U.S. Rep. Hank Johnson (D-Ga.) introduced the Verifying Optimal Tools for Elections Act (VOTE Act) last Friday, which would create a $125 million grant program to replace aging voting machines in precincts across the nation.
In addition to upgrading outdated machines, the VOTE Act would allocate funds specifically for educational resources for election officials and incentivize states to develop open-source technology, such as those used in Los Angeles, California and Travis County, Texas, through another grant program.
“We applaud Congressman Johnson, the first member of Congress to introduce a solution to the looming voting technology crisis,” said Lawrence Norden, deputy director of the Brennan Center’s Democracy Program. “The VOTE Act proposes common sense solutions that would have immediate impact for many precincts that are struggling to find funds to replace outdated and aging equipment.”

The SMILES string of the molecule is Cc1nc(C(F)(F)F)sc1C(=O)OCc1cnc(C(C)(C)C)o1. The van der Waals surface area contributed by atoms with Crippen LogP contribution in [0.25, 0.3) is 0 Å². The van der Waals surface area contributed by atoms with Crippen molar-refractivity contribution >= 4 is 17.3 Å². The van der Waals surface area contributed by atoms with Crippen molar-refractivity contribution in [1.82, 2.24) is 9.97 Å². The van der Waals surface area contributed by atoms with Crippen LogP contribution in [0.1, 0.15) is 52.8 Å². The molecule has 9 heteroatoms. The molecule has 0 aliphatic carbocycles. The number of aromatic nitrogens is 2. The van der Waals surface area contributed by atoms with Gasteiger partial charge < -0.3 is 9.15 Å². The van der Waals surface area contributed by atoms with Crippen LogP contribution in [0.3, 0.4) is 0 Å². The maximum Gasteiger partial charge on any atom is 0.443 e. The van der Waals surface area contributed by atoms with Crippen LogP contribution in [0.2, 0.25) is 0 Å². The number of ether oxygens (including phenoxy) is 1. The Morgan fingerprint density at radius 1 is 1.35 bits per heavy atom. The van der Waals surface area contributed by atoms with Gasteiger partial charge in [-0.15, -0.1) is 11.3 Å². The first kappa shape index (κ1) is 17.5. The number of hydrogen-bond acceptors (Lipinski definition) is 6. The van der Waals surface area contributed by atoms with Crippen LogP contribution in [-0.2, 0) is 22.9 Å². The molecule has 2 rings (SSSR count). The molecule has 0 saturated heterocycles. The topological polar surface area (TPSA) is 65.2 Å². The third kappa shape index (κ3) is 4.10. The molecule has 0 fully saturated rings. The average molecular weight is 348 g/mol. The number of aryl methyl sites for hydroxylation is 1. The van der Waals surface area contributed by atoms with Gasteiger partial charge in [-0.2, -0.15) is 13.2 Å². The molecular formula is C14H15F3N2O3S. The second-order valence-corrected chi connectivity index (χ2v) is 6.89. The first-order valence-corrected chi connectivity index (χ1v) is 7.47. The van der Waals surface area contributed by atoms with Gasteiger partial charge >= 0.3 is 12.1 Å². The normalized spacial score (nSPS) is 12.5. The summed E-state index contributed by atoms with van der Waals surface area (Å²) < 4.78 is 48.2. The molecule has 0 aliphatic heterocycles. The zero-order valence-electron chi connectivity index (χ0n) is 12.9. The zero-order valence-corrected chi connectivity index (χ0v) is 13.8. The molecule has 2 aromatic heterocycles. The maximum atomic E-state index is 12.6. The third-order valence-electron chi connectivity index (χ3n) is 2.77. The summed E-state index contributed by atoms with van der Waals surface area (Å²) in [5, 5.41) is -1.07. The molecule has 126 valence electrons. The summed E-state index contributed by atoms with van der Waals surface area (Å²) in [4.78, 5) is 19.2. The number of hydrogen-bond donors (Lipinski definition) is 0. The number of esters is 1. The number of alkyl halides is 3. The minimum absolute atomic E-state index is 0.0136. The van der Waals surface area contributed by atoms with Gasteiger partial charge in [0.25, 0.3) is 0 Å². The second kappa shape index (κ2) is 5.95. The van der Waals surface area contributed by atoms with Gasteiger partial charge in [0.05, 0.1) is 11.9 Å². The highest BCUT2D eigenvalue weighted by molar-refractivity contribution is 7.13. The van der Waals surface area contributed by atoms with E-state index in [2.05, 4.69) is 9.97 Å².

“The longer we wait to invest in our voting machine infrastructure, the more problems we will face,” Johnson said in a statement.
During this year’s presidential election, 43 states will be using machines that are at least 10 years old, near the end of their lifespan, according to a 2015 study on voting machine technology by the Brennan Center’s Lawrence Norden and Christopher Famighetti. The analysis found jurisdictions in at least 31 states want to purchase new voting machines before 2020, but officials in 22 of these states did not know where they would get the funds for them. Problems are already cropping up in primaries, with broken machines contributing to long waits at polling places.
Read more about how we can replace outdated voting machines and see all of the Brennan Center’s Election 2016 resources.